In some cases, the FBI or private industry has already found a “key” or antidote to a ransomware strain, and by reporting the attack, organizations have been able to easily recover their files.
But what if a school district, like Horry schools, can’t find a decryption key, and decides to pay the ransom?
“The criminals have an incentive to unlock the data” once they are paid, said Stephen Boyer, a co-founder of BitSight Technologies, a Cambridge, Mass.-based cybersecurity company. The criminals need a track record of victims’ getting their data back, he explained, or new targets will stop paying.
Preventing Future Attacks
That’s not to say that Boyer typically advises his clients to pay the ransom: “That’s a tough question that can only be taken on a case-by-case basis.”
Boyer also cited cases in which a ransom is paid and files are decrypted, but the malware remains in the system, allowing the hackers to come back weeks or months later.
The best defense, Boyer said, is to have strong backups in place, and have outside professionals reset the system and do a full incident report if a district network is compromised.
That was the course of action Jensen used in Montana’s Bigfork district. Bigfork’s network was backed up twice: one set of servers on-site that was compromised in the attack, and another housed by an outside vendor that was spared. It took Jensen’s technology team a week to restore all its systems and ensure the computer systems were clean.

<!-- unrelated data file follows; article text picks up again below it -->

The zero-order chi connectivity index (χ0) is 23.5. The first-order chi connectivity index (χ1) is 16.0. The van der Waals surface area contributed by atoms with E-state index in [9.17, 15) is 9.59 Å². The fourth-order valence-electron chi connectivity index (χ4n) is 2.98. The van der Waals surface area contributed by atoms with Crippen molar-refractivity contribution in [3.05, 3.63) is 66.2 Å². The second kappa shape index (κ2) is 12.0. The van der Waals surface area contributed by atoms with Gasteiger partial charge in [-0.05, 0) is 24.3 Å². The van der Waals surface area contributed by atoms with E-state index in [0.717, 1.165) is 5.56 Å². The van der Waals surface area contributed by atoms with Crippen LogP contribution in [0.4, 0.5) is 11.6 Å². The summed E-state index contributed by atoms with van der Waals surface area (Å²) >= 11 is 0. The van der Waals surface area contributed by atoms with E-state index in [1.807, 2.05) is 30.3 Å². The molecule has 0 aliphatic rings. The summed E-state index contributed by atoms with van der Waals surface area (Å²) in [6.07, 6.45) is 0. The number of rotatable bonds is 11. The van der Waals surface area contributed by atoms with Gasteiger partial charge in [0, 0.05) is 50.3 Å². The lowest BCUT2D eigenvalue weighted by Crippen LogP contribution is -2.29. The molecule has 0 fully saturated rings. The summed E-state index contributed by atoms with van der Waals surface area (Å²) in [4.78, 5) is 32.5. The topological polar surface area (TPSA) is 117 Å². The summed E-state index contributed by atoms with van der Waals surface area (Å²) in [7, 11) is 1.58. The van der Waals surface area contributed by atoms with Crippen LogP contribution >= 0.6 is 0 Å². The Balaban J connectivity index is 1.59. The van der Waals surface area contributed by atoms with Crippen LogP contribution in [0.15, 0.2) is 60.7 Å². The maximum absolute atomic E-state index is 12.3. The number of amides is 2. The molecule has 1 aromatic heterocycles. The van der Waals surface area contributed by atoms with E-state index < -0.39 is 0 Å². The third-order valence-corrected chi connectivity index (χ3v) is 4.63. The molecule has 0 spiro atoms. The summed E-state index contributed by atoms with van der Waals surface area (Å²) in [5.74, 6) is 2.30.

In South Carolina, the hackers of the Horry County district came through with a working decryption key soon after the ransom was paid. Hucks was able to get the “mission critical” functions of his servers—like the district’s student-information system—back up in days.
The ultimate damage to the school system was a two- to three-week disruption and $30,000 from its budget. In addition to the ransom, the district hired cybersecurity consultants to ensure the malware had been expunged and the criminals could not come back through the same weaknesses in the network.
The Horry County attack was widely publicized in the weeks following its resolution, and Hucks was invited to testify before Congress about the ransomware threat.
For both school districts, as is common in such cases, the crimes were reported but the perpetrators went undiscovered. Like other cybercrimes, ransomware attacks can be difficult to trace. They often originate overseas, sometimes in countries that do not have extradition treaties with the United States.